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Contigo

Easygoing ranch atmosphere awaits in the Mueller development

Reviewed by Virginia B. Wood, Fri., July 22, 2011

Contigo

2027 Anchor, 512/614-2260
https://www.contigotexas.com/austin
Mon.-Wed., 5pm-11pm;
Thu.-Sat., 5pm-midnight;
Sun, 10:30am-2:30pm
Restaurant Reviews
Photo by John Anderson

Contigo

2027 Anchor, 614-2260
Sunday-Friday, 4pm-12mid; Saturday, 4pm-1am
www.contigoaustin.com

A comfortable, reliable neighborhood restaurant is the kind of amenity that helps build community by providing a gathering place for families and friends. Austin has been blessed with several over the years – places such as the old Holiday House in Tarrytown; Nau's Enfield Drug soda fountain in Clarksville; the Frisco in Allandale/Crestview; the conglomeration of restaurants, a bakery, and a grocery store at the corner of 43rd and Duval in Hyde Park; Cherrywood Coffeehouse; and Chez Zee for the Northland/Balcones set. The Mueller development in Central East Austin is one of the city's newer addresses, and it already has its first well-established neighborhood hangout. Contigo opened quietly at the south end of Mueller in April and has been busy ever since. Neighbors have embraced the new spot wholeheartedly. Couples, families, and large groups relax for hours on the fan-cooled patio and in the shady yard.

This instantly popular eatery is the brainchild of young friends Ben Edgerton and chef Andrew Wiseheart, who used Edgerton's family ranch as the inspiration for their first restaurant venture. Contigo Ranch is a popular hunting spot in the coastal plains brush country west of Corpus Christi – home to doves, deer, and feral hogs. The rustic outdoor ranch atmosphere is reflected in the decor at Contigo restaurant, while the ranch's wildlife population has some influence on the menu. Edgerton and Wiseheart took an old, east-facing welding shop and turned it into a tree-shaded, open-air restaurant with a simple, utilitarian decor of wood, metal, and leather. Silverware and dish towel napkins arrive at the table atop tin pie plates; some of the small-plate items are served in paper baskets, and the friendly service perfectly matches the casual ambience.

The casual concept at Contigo extends to the bar and the kitchen. But make no mistake: Casual does not mean careless. Both the food and drinks are well-executed, with a focus on fresh, local ingredients. The signature cocktails are creative and refreshing, and the beer selection includes many local craft brews on tap, plus a respectable offering of bottled and canned beers. The wine list is very small but features about a dozen labels by the glass or bottle. The drink-friendly food menu is designed for snacking and sharing. That's exactly what we did on a recent visit.

Our group of six diners chose randomly from the bar and small-plates list, trying ox-tongue sliders ($3 each) and house-made pickles ($4), plus dishes of lightly blistered shishito peppers ($6), a bowl of marinated Texas okra with tomatoes and walnuts ($7), a bowl of purple hull peas and arugula dressed with a soft-poached egg ($8), a basket of tempura-battered crispy green beans with sambol aioli ($6), and Contigo's ranch-inspired take on hot wings: fried quail legs ($8 for eight) with a fiery sauce and good bleu cheese dressing. We chatted and noshed over this summer garden banquet, marveling at Wiseheart's light, deft touch that had coaxed such flavor from the vegetables while leaving their texture and vitality completely intact. Thin slices of pickled green tomatoes are the perfect foil for the richness of the crisp slices of tongue on the sliders, and those tiny quail legs are destined to become a lip-smacking addiction.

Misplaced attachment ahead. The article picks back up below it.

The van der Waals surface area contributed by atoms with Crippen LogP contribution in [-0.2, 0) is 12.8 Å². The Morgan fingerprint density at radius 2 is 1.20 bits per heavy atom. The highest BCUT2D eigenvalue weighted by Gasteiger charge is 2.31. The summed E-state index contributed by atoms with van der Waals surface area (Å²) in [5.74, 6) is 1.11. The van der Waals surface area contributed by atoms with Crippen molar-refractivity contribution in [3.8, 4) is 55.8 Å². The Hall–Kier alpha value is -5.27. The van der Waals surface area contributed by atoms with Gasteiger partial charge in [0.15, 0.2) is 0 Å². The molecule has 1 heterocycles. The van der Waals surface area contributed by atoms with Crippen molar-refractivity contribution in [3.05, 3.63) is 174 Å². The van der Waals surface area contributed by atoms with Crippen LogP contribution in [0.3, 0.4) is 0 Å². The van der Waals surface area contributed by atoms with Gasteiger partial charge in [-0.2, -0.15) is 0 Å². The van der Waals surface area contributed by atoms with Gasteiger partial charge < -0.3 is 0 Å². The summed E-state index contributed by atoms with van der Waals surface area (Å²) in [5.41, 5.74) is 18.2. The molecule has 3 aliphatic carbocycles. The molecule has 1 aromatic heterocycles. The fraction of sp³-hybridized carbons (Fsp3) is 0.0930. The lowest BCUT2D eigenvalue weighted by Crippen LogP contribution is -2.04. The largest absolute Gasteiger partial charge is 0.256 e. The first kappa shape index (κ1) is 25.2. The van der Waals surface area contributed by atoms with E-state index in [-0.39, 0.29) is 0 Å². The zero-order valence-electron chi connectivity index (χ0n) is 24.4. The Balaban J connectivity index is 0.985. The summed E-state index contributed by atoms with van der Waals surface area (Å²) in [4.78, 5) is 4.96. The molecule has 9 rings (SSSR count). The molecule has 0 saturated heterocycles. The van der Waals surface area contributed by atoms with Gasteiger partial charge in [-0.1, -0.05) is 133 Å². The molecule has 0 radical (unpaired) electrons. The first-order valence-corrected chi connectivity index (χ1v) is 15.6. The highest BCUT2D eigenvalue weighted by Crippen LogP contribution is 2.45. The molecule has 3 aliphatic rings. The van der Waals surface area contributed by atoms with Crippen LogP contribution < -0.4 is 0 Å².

Moving on to entrées, we chose a burger and fries ($10), a grilled cheese ($7; add bacon for $2), an order of the daily fresh sausage ($8), individual skillets of rabbit and dumplings ($13), and the evening's special, a porchetta sandwich ($13) made with Richardson Farms pork loin and pork belly. Pastry chef Kendall Melton's exemplary brioche buns and heavenly challah are excellent foundations for the hearty, filling burgers and sandwiches, though I'll question the pork preparation on the bacon that was added to the grilled cheese sandwich as well as the pork belly wrapping on the porchetta. I understand that breaking down whole hogs, utilizing everything from oink to tail, making sausages, and curing one's own bacon are points of pride for today's young chefs. However, it's my opinion that tough, thick little slabs of chewy pork belly are no match for thin slices of well-crisped bacon on a sandwich or burger, and the serious rendering of fat from pork belly is essential to making it truly palatable.

The star at the table that night was the marvelous rabbit and dumplings, a pastoral stew of tender shreds of rabbit meat bathed in a rich broth with toothsome carrots and cipollina onions, topped with homemade biscuits. I've made myself a mental note to order it again and again once the weather cools off.

Desserts at Contigo also reflect a classic, comforting simplicity. Melton whips up fascinating new flavors of ice cream ($3) frequently, offering a crunchy pistachio, a subtle Earl Grey with chocolate shards, and a lavender honey the night we dined. Each luscious bowl comes with a crunchy pine-nut cookie. You can also order two larger cookies warm from the oven with a glass of milk ($4), a kid-pleasing dessert if there ever was one. To celebrate my birthday, I ordered a slice of delicate chiffon cake ($4) elegantly dressed with sweetened Texas peaches – the perfect ending to a fresh, local summer meal.

I'm as sold on this new neighborhood jewel as any Mueller dweller, and I'm especially curious about how Contigo's menu and open-air seating arrangements might change through the seasons.

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